Boris Johnson launched a furious attack on Jeremy Corbyn after the Labour Party leader’s attack in the House of Commons backfired, just moments before the Budget 2020.
Boris Johnson faced Labour Party leader Jeremy Corbyn in the House of Commons at midday on Wednesday. The clash came just moments before the Chancellor, Rishi Sunak, outlined the 2020 Budget. Mr Johnson was quizzed over Britain’s response to the coronavirus crisis currently sweeping across the planet as well as women’s rights after International Women’s Day.
Jeremy Corbyn attacked the Prime Minister over previous remarks made by the Conservative leader.
He said: “The Prime Minister has made repeated offensive remarks against single mothers and their children. He described them as ‘ill-raised, ignorant, aggressive and illegitimate’.
“Against Muslim women, saying they look like ‘bank robbers’ – against working women suggesting the best way of dealing with advice from a female colleague is just to ‘pat her on the bottom and send her on her way’. Words have consequences.
“His offensive words are backed up with offensive and discriminatory policies…can the Prime Minister apologise for his offensive comments and ensure discriminatory policies are reversed.”
Mr Johnson swiftly replied: “I am proud of what this government has done to promote the rights of women.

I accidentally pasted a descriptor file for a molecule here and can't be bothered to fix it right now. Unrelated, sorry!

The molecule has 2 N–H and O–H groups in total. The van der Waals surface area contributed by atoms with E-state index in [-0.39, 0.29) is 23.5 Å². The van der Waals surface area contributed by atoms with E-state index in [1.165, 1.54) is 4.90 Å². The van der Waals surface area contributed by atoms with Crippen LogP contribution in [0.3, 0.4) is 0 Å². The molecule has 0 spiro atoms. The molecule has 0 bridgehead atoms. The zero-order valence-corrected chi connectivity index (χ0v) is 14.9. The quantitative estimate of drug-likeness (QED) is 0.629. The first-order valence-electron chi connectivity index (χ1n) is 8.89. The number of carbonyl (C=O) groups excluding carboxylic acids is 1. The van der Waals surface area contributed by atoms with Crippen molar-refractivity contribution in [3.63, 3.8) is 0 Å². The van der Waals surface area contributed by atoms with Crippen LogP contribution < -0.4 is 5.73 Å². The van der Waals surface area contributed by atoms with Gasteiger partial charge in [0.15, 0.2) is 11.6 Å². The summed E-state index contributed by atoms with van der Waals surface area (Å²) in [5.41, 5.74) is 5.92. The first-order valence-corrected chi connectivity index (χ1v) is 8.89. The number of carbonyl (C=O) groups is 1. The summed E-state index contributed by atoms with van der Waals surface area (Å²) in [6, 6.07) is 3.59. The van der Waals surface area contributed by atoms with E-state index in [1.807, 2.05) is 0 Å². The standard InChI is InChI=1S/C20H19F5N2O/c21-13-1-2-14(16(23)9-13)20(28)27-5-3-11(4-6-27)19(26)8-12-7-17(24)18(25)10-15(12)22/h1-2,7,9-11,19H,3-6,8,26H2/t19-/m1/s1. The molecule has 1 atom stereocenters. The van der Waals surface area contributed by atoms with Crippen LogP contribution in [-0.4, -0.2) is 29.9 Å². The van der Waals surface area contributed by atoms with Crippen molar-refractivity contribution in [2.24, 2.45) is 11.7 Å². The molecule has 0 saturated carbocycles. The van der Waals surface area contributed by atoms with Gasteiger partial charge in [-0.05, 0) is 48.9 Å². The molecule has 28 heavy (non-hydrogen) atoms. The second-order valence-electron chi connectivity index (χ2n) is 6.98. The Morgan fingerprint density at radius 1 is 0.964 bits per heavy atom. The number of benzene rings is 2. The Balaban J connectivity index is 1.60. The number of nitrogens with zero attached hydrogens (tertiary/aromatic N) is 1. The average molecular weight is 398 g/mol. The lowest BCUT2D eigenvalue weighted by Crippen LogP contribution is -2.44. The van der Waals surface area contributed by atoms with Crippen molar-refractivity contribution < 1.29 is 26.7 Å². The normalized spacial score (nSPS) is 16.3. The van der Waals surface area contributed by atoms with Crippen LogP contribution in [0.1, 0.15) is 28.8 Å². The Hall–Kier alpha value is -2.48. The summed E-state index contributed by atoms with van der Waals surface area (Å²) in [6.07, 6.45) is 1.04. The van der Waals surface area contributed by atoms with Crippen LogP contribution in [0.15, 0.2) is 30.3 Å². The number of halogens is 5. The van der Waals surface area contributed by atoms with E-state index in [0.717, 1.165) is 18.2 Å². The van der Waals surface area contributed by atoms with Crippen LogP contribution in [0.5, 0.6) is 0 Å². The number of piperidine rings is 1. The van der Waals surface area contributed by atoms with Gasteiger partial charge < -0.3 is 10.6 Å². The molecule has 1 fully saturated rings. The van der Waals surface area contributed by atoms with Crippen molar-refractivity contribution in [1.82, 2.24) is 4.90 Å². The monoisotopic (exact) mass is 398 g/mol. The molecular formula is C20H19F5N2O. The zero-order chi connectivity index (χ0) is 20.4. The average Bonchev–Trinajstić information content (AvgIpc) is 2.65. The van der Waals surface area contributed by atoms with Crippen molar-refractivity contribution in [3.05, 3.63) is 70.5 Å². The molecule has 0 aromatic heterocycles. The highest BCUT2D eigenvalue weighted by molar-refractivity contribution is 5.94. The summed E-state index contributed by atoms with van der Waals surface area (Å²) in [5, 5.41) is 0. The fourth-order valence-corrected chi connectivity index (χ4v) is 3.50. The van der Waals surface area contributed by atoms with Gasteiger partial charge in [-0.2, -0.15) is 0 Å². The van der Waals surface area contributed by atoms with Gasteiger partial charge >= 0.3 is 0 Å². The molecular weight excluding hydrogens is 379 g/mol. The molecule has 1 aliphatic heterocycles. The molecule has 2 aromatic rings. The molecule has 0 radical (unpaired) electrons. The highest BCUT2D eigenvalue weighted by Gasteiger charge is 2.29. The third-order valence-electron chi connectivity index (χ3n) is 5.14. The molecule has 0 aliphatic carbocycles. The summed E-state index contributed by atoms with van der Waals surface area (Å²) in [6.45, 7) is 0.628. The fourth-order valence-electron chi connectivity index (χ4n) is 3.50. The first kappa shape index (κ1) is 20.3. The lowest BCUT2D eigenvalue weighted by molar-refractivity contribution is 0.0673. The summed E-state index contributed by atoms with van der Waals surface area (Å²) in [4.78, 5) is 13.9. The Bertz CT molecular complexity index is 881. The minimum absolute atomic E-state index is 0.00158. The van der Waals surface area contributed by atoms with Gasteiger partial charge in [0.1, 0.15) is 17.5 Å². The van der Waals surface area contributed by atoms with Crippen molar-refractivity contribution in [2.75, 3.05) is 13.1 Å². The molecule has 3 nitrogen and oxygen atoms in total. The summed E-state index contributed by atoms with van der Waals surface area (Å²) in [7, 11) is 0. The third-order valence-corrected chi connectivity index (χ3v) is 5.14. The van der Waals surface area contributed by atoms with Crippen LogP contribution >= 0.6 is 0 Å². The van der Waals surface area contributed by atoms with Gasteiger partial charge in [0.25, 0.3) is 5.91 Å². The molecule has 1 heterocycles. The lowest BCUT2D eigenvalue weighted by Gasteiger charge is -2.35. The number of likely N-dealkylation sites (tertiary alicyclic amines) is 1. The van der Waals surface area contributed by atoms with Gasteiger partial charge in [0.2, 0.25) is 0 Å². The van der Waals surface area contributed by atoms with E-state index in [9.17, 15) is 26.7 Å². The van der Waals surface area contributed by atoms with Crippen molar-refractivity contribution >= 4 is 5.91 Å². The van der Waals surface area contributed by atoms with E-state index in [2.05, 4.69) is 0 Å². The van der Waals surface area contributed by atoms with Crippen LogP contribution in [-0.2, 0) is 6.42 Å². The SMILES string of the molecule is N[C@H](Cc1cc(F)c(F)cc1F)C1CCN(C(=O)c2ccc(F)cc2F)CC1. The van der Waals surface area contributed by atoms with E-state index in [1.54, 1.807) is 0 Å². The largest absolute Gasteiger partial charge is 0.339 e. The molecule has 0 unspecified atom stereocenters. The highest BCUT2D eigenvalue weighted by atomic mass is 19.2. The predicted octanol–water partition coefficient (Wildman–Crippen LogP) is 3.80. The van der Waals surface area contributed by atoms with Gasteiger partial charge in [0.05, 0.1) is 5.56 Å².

“I am proud we have a record number of female MPS. This is the only party that has produced two female prime ministers.
“Wouldn’t it be an amazing thing if that party was to produce a female leader of their own. Don’t hold your breath.
“I will take no lessons on sexism when good female MPs are bullied out of their party.”
Huge cheers from the Conservative benches followed the Prime Minister’s remarks.
Regarding coronavirus, the Department for Health and Social Care has announced the UK has 382 confirmed cases of the deadly virus, and six deaths.
Yesterday evening, Health Minister Nadine Dorries also confirmed she had tested positive for coronavirus, and was self-isolating at home.
Labour MP Rachael Maskell said she has since been told to do the same as she had met Ms Dorries.
Former MP, and candidate for London Mayor, Rory Stewart, even called for PMQs to be cancelled.
He wrote on Twitter: “The House of Commons should cease to meet in person. The budget should be announced online. MPs are at high risk through very frequent contacts and large gatherings. They are in danger of infecting each other in the chamber, and then going on to infect others. Time for Action. Now.”
Kate Ferguson, the Westminster correspondent for The Sun, suggested some MPs may avoid the Chamber, despite it being Budget day.
She wrote: ”Coronavirus panic appears to be spreading among MPs after Nadine Dorries has been taken ill.
“One tells me they think MPs will stay away from the Chamber even though it’s Budget day. ‘Parliament is effectively a giant cruise ship – MPs are here 14 hours a day’.”
After Prime Minister’s Questions, the 2020 Budget followed as Mr Sunak outlined the year’s plans.
And ahead of his statement, Mr Sunak told the Cabinet that the combined efforts of the Treasury and Threadneedle Street would “make the UK one of the best placed economies in the world” to cope with the impact of the virus.
But while the outbreak will be “front and centre in our minds”, Mr Sunak told senior ministers that the Budget will also deliver on promises to invest in public services and cut taxes.